Rorate Caeli

Praise be to Jesus Christ! Aldo Maria Valli on the importance of a forgotten salutation

Aldo Maria Valli
H/T Riscossa Cristiana

February 1, 2019
Quite frankly, I think a priest should always – and I underline always – greet by  using the formula: “Praise be to Jesus Christ”, and the interlocutor should necessarily reply “May He always be praised”. I think this greeting is very beautiful and in a simple and immediate way renders praise to Jesus by putting Him in first place with regard to everything else.  I’d go further: for me even lay Catholics ought to greet each other like this.
And instead...

Instead, the formula has been cast into oblivion and priests don’t even use it anymore in their homilies. Perhaps they begin with a “good morning “ and end namelessly. And at the end of the celebration? Perhaps they say “have a good Sunday!” and “have a good week!”
On the other hand, why be surprised since the priest has been virtually transformed into a television presenter equipped with a microphone? Why be surprised when we have the priest as an entertainer in the place of the celebrant? Why be surprised when the worship of God has been substituted by the worship of man?
One of my readers when questioning  the fact that priests before and after the homily no longer say “Praise  be to Jesus Christ”, one religious replied: “The Missal doesn’t include this salutation. It doesn’t prohibit it but doesn’t consider it fitting since it is deduced by the preaching before i.e. outside the Mass. The homily is part of the Mass; the faithful have already been greeted at the beginning.”
What kind of answer is that? Apart from the fact that I believe the formula was not included even before (but I’m not certain) this here is about good liturgical and spiritual manners. We are, shall we say, at the a b c of our relationship with Our Lord Jesus. The way of greeting my Lord Jesus must not be reduced to being deduced by the  codes! And what does “the faithful have already been greeted” mean?  If Jesus is in first place, isn’t it perhaps better to greet Him one time more rather than one time less ? Well, following the same logic, when a mother teaches her child to use the words “please” and “thank you” the child could say: “I already said it yesterday! Besides, it’s not written in any law!”
How wonderful it was when John Paul II, in his booming voice, the evening of October 16th 1978, greeted the crowds with “Praise be to Jesus Christ!”  Here we already had the program of  his papacy..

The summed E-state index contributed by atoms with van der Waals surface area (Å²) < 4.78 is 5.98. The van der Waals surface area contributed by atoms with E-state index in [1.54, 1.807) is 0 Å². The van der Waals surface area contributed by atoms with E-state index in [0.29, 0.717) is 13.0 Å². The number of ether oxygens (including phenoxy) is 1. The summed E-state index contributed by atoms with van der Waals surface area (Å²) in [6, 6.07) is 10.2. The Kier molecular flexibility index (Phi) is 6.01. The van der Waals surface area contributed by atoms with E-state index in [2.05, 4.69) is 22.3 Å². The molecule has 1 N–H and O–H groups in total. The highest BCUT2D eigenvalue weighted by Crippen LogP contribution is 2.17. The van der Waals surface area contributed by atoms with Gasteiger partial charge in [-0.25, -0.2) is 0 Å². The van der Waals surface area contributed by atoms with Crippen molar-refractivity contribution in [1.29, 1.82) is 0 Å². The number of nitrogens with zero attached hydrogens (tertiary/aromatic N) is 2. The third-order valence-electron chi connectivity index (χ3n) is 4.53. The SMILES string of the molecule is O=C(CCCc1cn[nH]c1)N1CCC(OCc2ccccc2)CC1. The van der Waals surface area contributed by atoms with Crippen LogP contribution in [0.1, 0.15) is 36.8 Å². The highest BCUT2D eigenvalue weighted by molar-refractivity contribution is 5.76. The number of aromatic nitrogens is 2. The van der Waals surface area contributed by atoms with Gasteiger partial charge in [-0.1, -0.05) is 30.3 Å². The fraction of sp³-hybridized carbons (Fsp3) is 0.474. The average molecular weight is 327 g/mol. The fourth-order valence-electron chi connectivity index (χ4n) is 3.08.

Saying “good morning” or “good evening” or using other worldly formulas at the beginning and end of a homily add to eliminating any difference between the space and time of the sacred, reserved for God, and the space and time of the profane. It is an effective way of homogenizing and mixing everything.  Like this, though, the Church is not rendered closer to men. Like this you simply get farther away from God and the sacred is no longer respected.
If it were up to me, I’d even use the Latin formula “Laudetur Jesus Christus!”. To which one has to respond “Nunc et semper!”
Nowadays we have primary school children who call the parish priest “Don” and when they greet him they say “Ciao Don”  The poor children. Trapped by democracy. They are made incapable of recognizing and thus respecting authority. Nobody will ever tell them that the priest is an alter Christus.
Now someone will label me a “tradtionalist”, but I couldn’t care less.
Form is substance and those who say the contrary are frauds.
Those who no longer say “Praise be to Jesus Christ” and tolerate the addressing of  a priest with “Ciao Don” are the same that say kneeling and folding hands in prayer aren’t important, because “what we have in our hearts is more important” all the rest is hypocrisy. But  man is not only spirit. Man is spirit and body and the attitude of the body influences (and how!) what we have in our hearts.
In The Screwtape Letters, C.S. Lewis is very clear about this. The experienced devil, Screwtape, advises the young devil in training, Wormwood,  his nephew, to do all he can to “spiritualize” the faith of the person entrusted to his “care”. Teach him not to bend his knees, Screwtape suggests, and soon you will own him.  Convince Christians “that the position of the body has no sway in their prayers”! Do what you can, adds Screwtape, for them to forget “constantly what you must always remember”, and that is “that they are animals and whatever their bodies do, affects their souls!”
I think today Screwtape can be truly satisfied. In fact he says” One of our greatest allies, at present, is the Church itself.” 
Who can fault him?
Praise be to Jesus Christ!
Translation: Contributor  Francesca Romana